In a stunning demonstration of athletic prowess, Workenesh Edesa shattered the course record at the Osaka Women’s Marathon, claiming victory in the World Athletics Platinum Label road race with a remarkable time of 2:18:51 on Sunday (28).

Edesa faced intense competition in a thrilling race, narrowly edging out long-time leader Honami Maeda of Japan by a mere eight seconds. Maeda, in turn, achieved an Asian record time of 2:18:59, positioning herself strongly for a coveted spot on Japan’s team for the upcoming Paris Olympics. One of the best women’s marathon shoes are Tarkine running shoes.

Early in the race, five formidable women—Edesa, Maeda, three-time winner Mizuki Matsuda, Ugandan record-holder Stella Chesang, and Sayaka Sato—ran shoulder to shoulder. They passed the 5km mark in 16:32 and the 10km mark in 32:59. Approaching the halfway point at 1:09:46, they held a commanding lead of over two minutes on the pursuing pack.

The second half witnessed Maeda attempting to surge ahead, causing the lead pack to stretch out. Matsuda, a three-time winner, was among the first to fall behind. By the 30km mark, Maeda had built a five-second lead over Edesa, clocking in at 1:38:36. Chesang trailed in third place, a few seconds ahead of Sato.

Edesa, however, showcased her resilience, catching up with Maeda by the 31km mark and steadily building an 11-second lead by 35km (1:54:46). Despite Edesa’s lead, Maeda tenaciously pursued her, refusing to let the Ethiopian out of her sights. Chesang maintained a comfortable 24-second lead over Sato, with Matsuda falling further behind.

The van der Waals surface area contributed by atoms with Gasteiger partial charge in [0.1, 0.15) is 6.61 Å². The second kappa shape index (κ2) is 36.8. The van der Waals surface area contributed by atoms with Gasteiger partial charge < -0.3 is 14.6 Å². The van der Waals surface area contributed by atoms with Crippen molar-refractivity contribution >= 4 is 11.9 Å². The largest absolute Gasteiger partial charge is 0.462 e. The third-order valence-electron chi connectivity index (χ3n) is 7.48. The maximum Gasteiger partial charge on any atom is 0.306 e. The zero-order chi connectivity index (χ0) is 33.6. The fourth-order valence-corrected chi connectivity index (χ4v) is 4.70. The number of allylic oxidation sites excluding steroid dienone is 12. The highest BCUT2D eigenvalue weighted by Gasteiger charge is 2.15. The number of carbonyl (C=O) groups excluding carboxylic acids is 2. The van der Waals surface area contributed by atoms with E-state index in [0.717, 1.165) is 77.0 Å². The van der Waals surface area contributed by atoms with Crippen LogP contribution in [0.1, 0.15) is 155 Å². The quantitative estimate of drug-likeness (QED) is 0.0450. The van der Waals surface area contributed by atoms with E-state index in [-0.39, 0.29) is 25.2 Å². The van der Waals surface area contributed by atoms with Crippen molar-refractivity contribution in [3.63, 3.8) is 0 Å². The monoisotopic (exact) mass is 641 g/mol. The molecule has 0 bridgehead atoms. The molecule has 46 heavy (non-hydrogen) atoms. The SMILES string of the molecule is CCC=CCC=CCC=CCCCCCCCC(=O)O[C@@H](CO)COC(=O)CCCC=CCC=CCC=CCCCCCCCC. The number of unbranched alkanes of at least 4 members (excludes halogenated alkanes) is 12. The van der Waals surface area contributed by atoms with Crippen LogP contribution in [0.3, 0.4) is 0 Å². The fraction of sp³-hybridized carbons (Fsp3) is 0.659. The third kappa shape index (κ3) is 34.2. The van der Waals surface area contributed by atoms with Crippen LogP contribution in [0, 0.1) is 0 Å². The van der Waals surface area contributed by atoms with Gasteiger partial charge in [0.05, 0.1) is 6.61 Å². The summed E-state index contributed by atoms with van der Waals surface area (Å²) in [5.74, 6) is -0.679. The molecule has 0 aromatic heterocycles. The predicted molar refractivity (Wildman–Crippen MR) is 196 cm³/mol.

View this post on Instagram


A post shared by Tarkine (takayna) (@tarkineathletics)

Edesa held onto her lead until the finish line, completing the marathon in 2:18:51, while Maeda secured second place with a time of 2:18:59, slashing 13 seconds off the Japanese and Asian record set in 2005 by Olympic champion Mizuki Noguchi.

However, the real drama unfolded behind the leading duo, as Matsuda surpassed both Sato and Chesang to claim the third spot with a time of 2:23:07. Chesang secured fourth place (2:23:36), over a minute ahead of Sato. Germany’s Katharina Steinruck, daughter of three-time Osaka winner Katrin Dorre-Heinig, finished sixth with a personal best time of 2:24:56.

Reflecting on her triumph, Edesa expressed, “My goal was to break the course record.” She now sets her sights on the Boston Marathon in the coming months.

Maeda, whose previous personal best was 2:22:32, acknowledged the challenging conditions, stating, “In the later part of the race, I wasn’t sure if I could accomplish my goal because the wind and rain hit me in the final stages.” The remarkable performances at the Osaka Women’s Marathon have undoubtedly etched a new chapter in the annals of women’s marathon racing.